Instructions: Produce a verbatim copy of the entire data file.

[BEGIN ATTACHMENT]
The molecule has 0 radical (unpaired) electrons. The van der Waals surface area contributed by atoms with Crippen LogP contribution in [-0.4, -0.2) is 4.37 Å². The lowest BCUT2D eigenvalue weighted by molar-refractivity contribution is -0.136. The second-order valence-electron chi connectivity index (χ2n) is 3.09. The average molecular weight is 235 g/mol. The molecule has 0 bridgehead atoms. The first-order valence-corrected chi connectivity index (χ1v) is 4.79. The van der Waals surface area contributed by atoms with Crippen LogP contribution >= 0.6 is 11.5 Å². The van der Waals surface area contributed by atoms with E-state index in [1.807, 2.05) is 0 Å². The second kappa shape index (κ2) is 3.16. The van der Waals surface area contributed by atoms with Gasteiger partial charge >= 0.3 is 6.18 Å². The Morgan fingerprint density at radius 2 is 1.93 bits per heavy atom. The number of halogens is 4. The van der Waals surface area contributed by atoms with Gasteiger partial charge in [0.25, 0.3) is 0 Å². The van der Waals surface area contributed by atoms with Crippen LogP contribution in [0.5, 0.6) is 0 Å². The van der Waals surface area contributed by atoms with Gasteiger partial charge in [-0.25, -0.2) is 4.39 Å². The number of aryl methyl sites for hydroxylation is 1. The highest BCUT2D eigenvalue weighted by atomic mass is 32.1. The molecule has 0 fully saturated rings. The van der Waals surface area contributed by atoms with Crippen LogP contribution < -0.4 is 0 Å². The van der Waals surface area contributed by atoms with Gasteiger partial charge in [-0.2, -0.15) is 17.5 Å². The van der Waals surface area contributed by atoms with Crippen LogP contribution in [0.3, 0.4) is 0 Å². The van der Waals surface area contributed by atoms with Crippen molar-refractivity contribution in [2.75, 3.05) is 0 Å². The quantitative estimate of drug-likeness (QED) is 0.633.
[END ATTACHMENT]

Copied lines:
The molecule has 0 radical (unpaired) electrons. The van der Waals surface area contributed by atoms with Crippen LogP contribution in [-0.4, -0.2) is 4.37 Å². The lowest BCUT2D eigenvalue weighted by molar-refractivity contribution is -0.136. The second-order valence-electron chi connectivity index (χ2n) is 3.09. The average molecular weight is 235 g/mol. The molecule has 0 bridgehead atoms. The first-order valence-corrected chi connectivity index (χ1v) is 4.79. The van der Waals surface area contributed by atoms with Crippen LogP contribution >= 0.6 is 11.5 Å². The van der Waals surface area contributed by atoms with E-state index in [1.807, 2.05) is 0 Å². The second kappa shape index (κ2) is 3.16. The van der Waals surface area contributed by atoms with Gasteiger partial charge >= 0.3 is 6.18 Å². The Morgan fingerprint density at radius 2 is 1.93 bits per heavy atom. The number of halogens is 4. The van der Waals surface area contributed by atoms with Gasteiger partial charge in [0.25, 0.3) is 0 Å². The van der Waals surface area contributed by atoms with Crippen LogP contribution in [0.5, 0.6) is 0 Å². The van der Waals surface area contributed by atoms with Gasteiger partial charge in [-0.25, -0.2) is 4.39 Å². The number of aryl methyl sites for hydroxylation is 1. The highest BCUT2D eigenvalue weighted by atomic mass is 32.1. The molecule has 0 fully saturated rings. The van der Waals surface area contributed by atoms with Crippen LogP contribution < -0.4 is 0 Å². The van der Waals surface area contributed by atoms with Gasteiger partial charge in [-0.2, -0.15) is 17.5 Å². The van der Waals surface area contributed by atoms with Crippen LogP contribution in [0.3, 0.4) is 0 Å². The van der Waals surface area contributed by atoms with Crippen molar-refractivity contribution in [2.75, 3.05) is 0 Å². The quantitative estimate of drug-likeness (QED) is 0.633.